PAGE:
This week you will be introduced to the six core argument types while building upon your knowledge of the rhetorical situation and avoiding fallacious reasoning. We are going to take a deep dive into making hybrid arguments. This is going to require you to identify each type of argument claim (e.g. Definition, resemblance, causal, evaluation, ethical, and proposal) and connect this argument to an audience. As you read and work through this week, consider the reflexive relationship between moving an audience and changing your rhetoric.
Classify the features and technical structure of the six core argument types and understand how claim types function together in hybrid argument
Determine how various claim types come together to form multidimensional, hybrid arguments
Identify the rhetorical appeals and distinguish these moves in other texts
Apply appropriate genre for the rhetorical context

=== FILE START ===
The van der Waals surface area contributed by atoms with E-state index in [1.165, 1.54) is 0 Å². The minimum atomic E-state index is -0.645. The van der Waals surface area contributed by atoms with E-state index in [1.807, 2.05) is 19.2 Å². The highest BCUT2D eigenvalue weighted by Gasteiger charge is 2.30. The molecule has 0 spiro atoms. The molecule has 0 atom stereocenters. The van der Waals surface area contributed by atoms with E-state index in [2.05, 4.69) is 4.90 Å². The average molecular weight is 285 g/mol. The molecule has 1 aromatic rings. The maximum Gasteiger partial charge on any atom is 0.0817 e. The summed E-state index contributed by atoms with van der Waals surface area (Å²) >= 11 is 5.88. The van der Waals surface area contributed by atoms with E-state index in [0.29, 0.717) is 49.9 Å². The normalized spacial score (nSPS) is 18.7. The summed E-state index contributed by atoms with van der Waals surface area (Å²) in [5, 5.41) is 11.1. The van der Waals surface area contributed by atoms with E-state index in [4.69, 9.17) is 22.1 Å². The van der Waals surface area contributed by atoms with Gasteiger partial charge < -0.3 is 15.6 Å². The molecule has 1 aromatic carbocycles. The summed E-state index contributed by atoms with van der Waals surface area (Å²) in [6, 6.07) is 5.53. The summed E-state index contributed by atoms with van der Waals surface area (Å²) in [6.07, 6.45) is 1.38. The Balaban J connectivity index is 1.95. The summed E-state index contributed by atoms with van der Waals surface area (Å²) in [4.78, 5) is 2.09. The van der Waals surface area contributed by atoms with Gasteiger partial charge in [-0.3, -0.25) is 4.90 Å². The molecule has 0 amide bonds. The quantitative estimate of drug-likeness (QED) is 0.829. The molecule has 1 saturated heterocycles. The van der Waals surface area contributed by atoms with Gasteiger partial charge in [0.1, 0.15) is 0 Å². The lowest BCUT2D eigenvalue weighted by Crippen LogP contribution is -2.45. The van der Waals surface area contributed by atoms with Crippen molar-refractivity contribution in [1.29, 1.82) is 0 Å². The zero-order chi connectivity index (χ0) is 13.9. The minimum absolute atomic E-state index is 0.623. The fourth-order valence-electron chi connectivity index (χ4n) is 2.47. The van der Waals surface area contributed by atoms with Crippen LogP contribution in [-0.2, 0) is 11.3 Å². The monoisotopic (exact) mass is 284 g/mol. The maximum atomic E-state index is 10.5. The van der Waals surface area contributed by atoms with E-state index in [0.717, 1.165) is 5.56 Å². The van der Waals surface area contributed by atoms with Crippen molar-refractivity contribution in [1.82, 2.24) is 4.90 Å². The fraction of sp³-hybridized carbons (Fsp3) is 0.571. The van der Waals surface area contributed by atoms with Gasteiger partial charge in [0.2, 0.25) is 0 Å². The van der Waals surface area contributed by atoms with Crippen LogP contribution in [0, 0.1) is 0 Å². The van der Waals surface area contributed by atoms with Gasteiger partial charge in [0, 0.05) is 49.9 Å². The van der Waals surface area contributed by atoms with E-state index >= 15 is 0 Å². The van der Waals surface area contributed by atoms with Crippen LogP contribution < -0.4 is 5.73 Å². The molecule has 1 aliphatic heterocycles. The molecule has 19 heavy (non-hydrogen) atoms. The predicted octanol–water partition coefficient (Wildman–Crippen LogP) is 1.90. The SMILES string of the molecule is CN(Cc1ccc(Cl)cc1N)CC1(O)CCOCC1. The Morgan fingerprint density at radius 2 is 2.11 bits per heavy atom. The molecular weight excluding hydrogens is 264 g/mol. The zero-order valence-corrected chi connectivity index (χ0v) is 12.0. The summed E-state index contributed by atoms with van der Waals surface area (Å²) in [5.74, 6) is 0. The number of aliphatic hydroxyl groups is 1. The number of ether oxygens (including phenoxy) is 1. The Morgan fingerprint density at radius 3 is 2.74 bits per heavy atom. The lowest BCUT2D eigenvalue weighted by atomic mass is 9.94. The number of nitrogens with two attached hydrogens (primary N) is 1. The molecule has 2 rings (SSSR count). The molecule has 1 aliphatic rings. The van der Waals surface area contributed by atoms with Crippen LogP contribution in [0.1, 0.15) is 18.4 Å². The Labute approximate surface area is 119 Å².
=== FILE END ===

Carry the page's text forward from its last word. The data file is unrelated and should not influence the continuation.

Writing Arguments: A Rhetoric with Readings 11e, Part Four: Arguments in Depth: Types of Claims
Chapter 11 “An Introduction to the Types of Claims” p. 212-220
Chapter 12 “Definition and Resemblance Arguments” p. 221-240
Chapter 13 “Causal Arguments” p. 250-265
Chapter 14 “Evaluation and Ethical Arguments” p. 280-294
Chapter 15 “Proposal Arguments” p. 306-323
Follow the prompts in the Can you Change Someone’s Mind With the Six Assignment Sheet
See the assignment sheet for grading rubric.
Assignments need to be submitted .doc(x) format.
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